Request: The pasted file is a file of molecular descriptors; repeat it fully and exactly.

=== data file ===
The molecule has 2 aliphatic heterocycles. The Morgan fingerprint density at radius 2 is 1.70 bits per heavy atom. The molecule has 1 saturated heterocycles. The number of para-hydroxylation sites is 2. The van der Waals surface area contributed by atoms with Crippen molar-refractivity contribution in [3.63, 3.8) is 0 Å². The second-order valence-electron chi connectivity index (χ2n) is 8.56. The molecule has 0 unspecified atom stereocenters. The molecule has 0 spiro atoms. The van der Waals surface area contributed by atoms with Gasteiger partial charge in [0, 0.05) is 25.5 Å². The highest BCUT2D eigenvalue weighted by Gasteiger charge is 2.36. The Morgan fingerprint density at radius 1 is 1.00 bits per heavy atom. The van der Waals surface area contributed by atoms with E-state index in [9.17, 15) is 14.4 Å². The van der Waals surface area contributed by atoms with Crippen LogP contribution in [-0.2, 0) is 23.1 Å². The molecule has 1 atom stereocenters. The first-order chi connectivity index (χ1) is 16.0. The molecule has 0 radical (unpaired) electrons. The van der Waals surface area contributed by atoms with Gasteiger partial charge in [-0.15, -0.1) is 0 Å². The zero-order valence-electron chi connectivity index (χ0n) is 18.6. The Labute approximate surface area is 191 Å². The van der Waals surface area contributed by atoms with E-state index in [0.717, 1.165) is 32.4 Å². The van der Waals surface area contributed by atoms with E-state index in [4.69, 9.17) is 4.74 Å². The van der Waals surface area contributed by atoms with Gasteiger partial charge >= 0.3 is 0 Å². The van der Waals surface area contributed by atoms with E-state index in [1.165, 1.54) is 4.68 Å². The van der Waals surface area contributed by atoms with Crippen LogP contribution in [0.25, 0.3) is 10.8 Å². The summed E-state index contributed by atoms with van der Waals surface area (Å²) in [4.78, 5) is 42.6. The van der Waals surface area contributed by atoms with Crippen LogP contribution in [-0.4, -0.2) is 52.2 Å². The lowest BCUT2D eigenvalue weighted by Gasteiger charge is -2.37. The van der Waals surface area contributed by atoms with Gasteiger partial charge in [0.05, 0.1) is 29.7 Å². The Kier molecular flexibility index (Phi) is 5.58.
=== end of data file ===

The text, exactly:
The molecule has 2 aliphatic heterocycles. The Morgan fingerprint density at radius 2 is 1.70 bits per heavy atom. The molecule has 1 saturated heterocycles. The number of para-hydroxylation sites is 2. The van der Waals surface area contributed by atoms with Crippen molar-refractivity contribution in [3.63, 3.8) is 0 Å². The second-order valence-electron chi connectivity index (χ2n) is 8.56. The molecule has 0 unspecified atom stereocenters. The molecule has 0 spiro atoms. The van der Waals surface area contributed by atoms with Gasteiger partial charge in [0, 0.05) is 25.5 Å². The highest BCUT2D eigenvalue weighted by Gasteiger charge is 2.36. The Morgan fingerprint density at radius 1 is 1.00 bits per heavy atom. The van der Waals surface area contributed by atoms with E-state index in [9.17, 15) is 14.4 Å². The van der Waals surface area contributed by atoms with Crippen LogP contribution in [-0.2, 0) is 23.1 Å². The molecule has 1 atom stereocenters. The first-order chi connectivity index (χ1) is 16.0. The molecule has 0 radical (unpaired) electrons. The van der Waals surface area contributed by atoms with Gasteiger partial charge in [-0.15, -0.1) is 0 Å². The zero-order valence-electron chi connectivity index (χ0n) is 18.6. The Labute approximate surface area is 191 Å². The van der Waals surface area contributed by atoms with E-state index in [0.717, 1.165) is 32.4 Å². The van der Waals surface area contributed by atoms with E-state index in [4.69, 9.17) is 4.74 Å². The van der Waals surface area contributed by atoms with Gasteiger partial charge >= 0.3 is 0 Å². The van der Waals surface area contributed by atoms with E-state index in [1.165, 1.54) is 4.68 Å². The van der Waals surface area contributed by atoms with Crippen LogP contribution in [0.25, 0.3) is 10.8 Å². The summed E-state index contributed by atoms with van der Waals surface area (Å²) in [4.78, 5) is 42.6. The van der Waals surface area contributed by atoms with Crippen LogP contribution in [-0.4, -0.2) is 52.2 Å². The lowest BCUT2D eigenvalue weighted by Gasteiger charge is -2.37. The van der Waals surface area contributed by atoms with Gasteiger partial charge in [0.05, 0.1) is 29.7 Å². The Kier molecular flexibility index (Phi) is 5.58.